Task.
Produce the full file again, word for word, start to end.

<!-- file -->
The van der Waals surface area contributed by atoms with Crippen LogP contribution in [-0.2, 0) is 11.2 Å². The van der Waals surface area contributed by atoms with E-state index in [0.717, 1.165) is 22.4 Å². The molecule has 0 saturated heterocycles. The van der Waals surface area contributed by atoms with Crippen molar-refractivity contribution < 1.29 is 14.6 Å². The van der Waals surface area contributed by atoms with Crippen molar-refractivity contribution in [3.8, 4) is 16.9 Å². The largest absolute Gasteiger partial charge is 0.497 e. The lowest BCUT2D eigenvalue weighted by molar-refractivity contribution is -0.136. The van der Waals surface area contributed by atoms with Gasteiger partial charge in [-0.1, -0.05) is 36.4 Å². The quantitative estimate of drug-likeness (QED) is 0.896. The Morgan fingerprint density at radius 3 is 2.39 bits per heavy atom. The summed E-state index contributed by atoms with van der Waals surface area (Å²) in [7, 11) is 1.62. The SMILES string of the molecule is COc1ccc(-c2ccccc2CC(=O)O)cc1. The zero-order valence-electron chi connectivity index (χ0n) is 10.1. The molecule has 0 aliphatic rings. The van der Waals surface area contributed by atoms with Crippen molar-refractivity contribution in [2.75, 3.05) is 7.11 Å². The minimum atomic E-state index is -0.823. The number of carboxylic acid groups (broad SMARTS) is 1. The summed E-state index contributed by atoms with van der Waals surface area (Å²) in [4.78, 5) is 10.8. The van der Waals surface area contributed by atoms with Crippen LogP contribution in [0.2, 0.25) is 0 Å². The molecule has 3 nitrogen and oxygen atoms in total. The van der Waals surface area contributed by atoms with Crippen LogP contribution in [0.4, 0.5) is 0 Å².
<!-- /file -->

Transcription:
The van der Waals surface area contributed by atoms with Crippen LogP contribution in [-0.2, 0) is 11.2 Å². The van der Waals surface area contributed by atoms with E-state index in [0.717, 1.165) is 22.4 Å². The molecule has 0 saturated heterocycles. The van der Waals surface area contributed by atoms with Crippen molar-refractivity contribution < 1.29 is 14.6 Å². The van der Waals surface area contributed by atoms with Crippen molar-refractivity contribution in [3.8, 4) is 16.9 Å². The largest absolute Gasteiger partial charge is 0.497 e. The lowest BCUT2D eigenvalue weighted by molar-refractivity contribution is -0.136. The van der Waals surface area contributed by atoms with Gasteiger partial charge in [-0.1, -0.05) is 36.4 Å². The quantitative estimate of drug-likeness (QED) is 0.896. The Morgan fingerprint density at radius 3 is 2.39 bits per heavy atom. The summed E-state index contributed by atoms with van der Waals surface area (Å²) in [7, 11) is 1.62. The SMILES string of the molecule is COc1ccc(-c2ccccc2CC(=O)O)cc1. The zero-order valence-electron chi connectivity index (χ0n) is 10.1. The molecule has 0 aliphatic rings. The van der Waals surface area contributed by atoms with Crippen molar-refractivity contribution in [2.75, 3.05) is 7.11 Å². The minimum atomic E-state index is -0.823. The number of carboxylic acid groups (broad SMARTS) is 1. The summed E-state index contributed by atoms with van der Waals surface area (Å²) in [4.78, 5) is 10.8. The van der Waals surface area contributed by atoms with Crippen LogP contribution in [0.2, 0.25) is 0 Å². The molecule has 3 nitrogen and oxygen atoms in total. The van der Waals surface area contributed by atoms with Crippen LogP contribution in [0.4, 0.5) is 0 Å².